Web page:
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Ball Don't Lie

Jason Kidd thinks his Mavericks aren’t ‘looked upon as champions,’ and also the refs stink

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Dirk Nowitzki and Jason Kidd, not being fouled (Getty Images)

On Monday night, the Oklahoma City Thunder topped the Dallas Mavericks in a midseason thriller that reminded of the close back-and-forth basketball we saw when these two teams met in the Western Conference finals last spring. The Thunder were aggressors throughout, and earned 23 more free-throw attempts as a result. The Mavs, as you'd expect, were not happy with that disparity, thinking that Dirk Nowitzki should have earned far more than the three freebies he was awarded. To say nothing of a tough call against Mavs center Ian Mahinmi late in the fourth quarter.

Jason Kidd, for one, is being portrayed as someone that thinks the Mavs should earn those coin flip calls as a byproduct of winning the championship in 2011. We're not on board with him, but we're also not totally sure that this is what he was attempting to complain about when he was quoted, by ESPN Dallas, as saying this:

"We don't get the benefit of the whistle," Kidd said. "I don't think we're looked upon as champions, but that's a whole other story."

That is a whole other story. It's a little unfair, it's to be expected, and it's accurate. It's a function of Dallas' relatively strange run to the 2011 championship.

The Mavericks were regarded as a championship hopeful entering last year's playoffs only as an "anything can happen if the matchups are right in a seven-game series"-candidate. And for four series' in a row the matchups were correct. Dallas' depth and quick-thinking paired with its talent and Dirk Nowitzki to wreak havoc, and the team took in a well-earned championship.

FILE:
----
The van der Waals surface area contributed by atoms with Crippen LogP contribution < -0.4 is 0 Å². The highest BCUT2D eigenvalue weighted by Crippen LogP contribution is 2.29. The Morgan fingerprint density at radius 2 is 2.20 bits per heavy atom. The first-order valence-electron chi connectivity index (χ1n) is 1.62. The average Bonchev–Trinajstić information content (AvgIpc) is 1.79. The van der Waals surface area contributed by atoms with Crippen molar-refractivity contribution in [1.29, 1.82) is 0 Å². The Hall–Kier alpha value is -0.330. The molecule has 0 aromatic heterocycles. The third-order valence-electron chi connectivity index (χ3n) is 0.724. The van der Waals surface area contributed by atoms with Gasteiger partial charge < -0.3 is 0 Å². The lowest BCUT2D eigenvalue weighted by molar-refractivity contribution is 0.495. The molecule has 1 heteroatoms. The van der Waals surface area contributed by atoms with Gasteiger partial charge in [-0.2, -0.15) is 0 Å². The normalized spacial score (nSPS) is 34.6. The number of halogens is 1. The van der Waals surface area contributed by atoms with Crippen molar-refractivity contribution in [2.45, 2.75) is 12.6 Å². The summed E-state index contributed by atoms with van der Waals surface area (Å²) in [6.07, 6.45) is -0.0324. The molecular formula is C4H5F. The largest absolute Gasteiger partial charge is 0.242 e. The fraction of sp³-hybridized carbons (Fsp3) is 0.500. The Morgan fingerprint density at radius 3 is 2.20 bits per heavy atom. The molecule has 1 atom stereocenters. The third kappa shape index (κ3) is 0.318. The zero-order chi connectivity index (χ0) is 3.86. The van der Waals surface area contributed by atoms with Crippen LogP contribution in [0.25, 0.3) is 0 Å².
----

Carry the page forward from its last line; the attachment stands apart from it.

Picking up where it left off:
The idea of the Mavs as contenders, however, only lasted for a few weeks after they swept the defending champs out of Los Angeles in the second round, and until the lockout hit in July. Defensive stalwart center Tyson Chandler left as soon as teams were able to start dealing again in December, and as a result the new defending champs looked quite a bit different as they entered 2011-12. Toss in a few blowout losses early in the season, sluggish runs from Dirk Nowitzki and Lamar Odom, and Kidd's decline, and the Mavs are right back where they were last year. A championship contender, only because anything can happen if the matchups are right in a seven-game series.

To read Kidd's frustrations as some sort of demand for referee-based payback following the 2011 title? To paraphrase Jason, that's a whole other story. We're not ready to take him like that, because while he's seen Jordan and Kobe and Wade and the Spurs get call after call following their title runs during his nearly 20-year career, Kidd also knows that refs aren't thinking (in a split-second flash) about counting da ringz every time an All-Star makes a quick dash to the hoop.

It seems like the frustration has more to do with how we as fans and paid analysts are regarding teams like the Heat, the Chicago Bulls, and especially the Oklahoma City Thunder as champs in waiting; before they've won a damn thing. It was a long road for Kidd on his way to his first title, through three teams not including two runs with the Mavs; and yet the Thunder and Heat (two teams the Mavericks downed last summer) are being regarded as near-locks for the Finals in June (with Chicago as a potential wild card) even with an on-paper defending champion in Dallas still functioning.

That can't be easy, to be denied that deserved honeymoon. And midway through a frustrating season, with both the season's tip-off and the start of the postseason seemingly ages away, it's understandable that Kidd would kvetch after a tough loss to those Thunder upstarts in a game featuring plenty of calls that could have gone either way. To take this as literally as "Jason Kidd thinks the Mavs should get more free throws because they won 16 postseason games between April and June of 2011" is a bit much.

(Though Jason would probably go along with that. Every point counts, right?)

Even in a strange, truncated 66-game season, the playoffs tend to cure all ails. It's as if nothing makes sense until then. And, for a player that has been working in this league since 1994, and playing deep into spring many of those years since, nobody understands this better than Jason Kidd. Why we're already anointing the Thunder and Heat boggles his mind.

Though not ours. Have you seen the Thunder and Heat this year? Or the Bulls, even?

It's an unorthodox pattern, Jason, but you got a ring out of it. Save your bullets and you might just get another one this June.

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